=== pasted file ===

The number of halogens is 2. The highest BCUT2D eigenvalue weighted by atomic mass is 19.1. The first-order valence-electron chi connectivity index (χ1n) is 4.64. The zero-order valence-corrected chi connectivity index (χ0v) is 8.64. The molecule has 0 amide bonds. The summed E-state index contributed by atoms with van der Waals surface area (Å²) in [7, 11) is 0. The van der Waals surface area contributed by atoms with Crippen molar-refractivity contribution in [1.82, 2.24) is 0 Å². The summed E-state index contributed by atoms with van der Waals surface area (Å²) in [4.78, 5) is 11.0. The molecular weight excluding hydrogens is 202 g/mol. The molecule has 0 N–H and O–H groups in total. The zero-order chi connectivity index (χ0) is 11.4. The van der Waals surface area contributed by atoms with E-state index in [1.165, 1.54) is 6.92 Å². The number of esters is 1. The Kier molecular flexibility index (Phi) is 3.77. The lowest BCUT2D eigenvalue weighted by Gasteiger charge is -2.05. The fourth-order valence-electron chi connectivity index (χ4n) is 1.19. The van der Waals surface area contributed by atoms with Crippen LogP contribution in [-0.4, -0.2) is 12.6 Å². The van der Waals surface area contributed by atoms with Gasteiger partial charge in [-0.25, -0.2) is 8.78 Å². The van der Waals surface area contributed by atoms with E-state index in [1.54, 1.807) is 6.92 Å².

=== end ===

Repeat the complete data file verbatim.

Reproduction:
The number of halogens is 2. The highest BCUT2D eigenvalue weighted by atomic mass is 19.1. The first-order valence-electron chi connectivity index (χ1n) is 4.64. The zero-order valence-corrected chi connectivity index (χ0v) is 8.64. The molecule has 0 amide bonds. The summed E-state index contributed by atoms with van der Waals surface area (Å²) in [7, 11) is 0. The van der Waals surface area contributed by atoms with Crippen molar-refractivity contribution in [1.82, 2.24) is 0 Å². The summed E-state index contributed by atoms with van der Waals surface area (Å²) in [4.78, 5) is 11.0. The molecular weight excluding hydrogens is 202 g/mol. The molecule has 0 N–H and O–H groups in total. The zero-order chi connectivity index (χ0) is 11.4. The van der Waals surface area contributed by atoms with E-state index in [1.165, 1.54) is 6.92 Å². The number of esters is 1. The Kier molecular flexibility index (Phi) is 3.77. The lowest BCUT2D eigenvalue weighted by Gasteiger charge is -2.05. The fourth-order valence-electron chi connectivity index (χ4n) is 1.19. The van der Waals surface area contributed by atoms with Crippen LogP contribution in [-0.4, -0.2) is 12.6 Å². The van der Waals surface area contributed by atoms with Gasteiger partial charge in [-0.25, -0.2) is 8.78 Å². The van der Waals surface area contributed by atoms with E-state index in [1.54, 1.807) is 6.92 Å².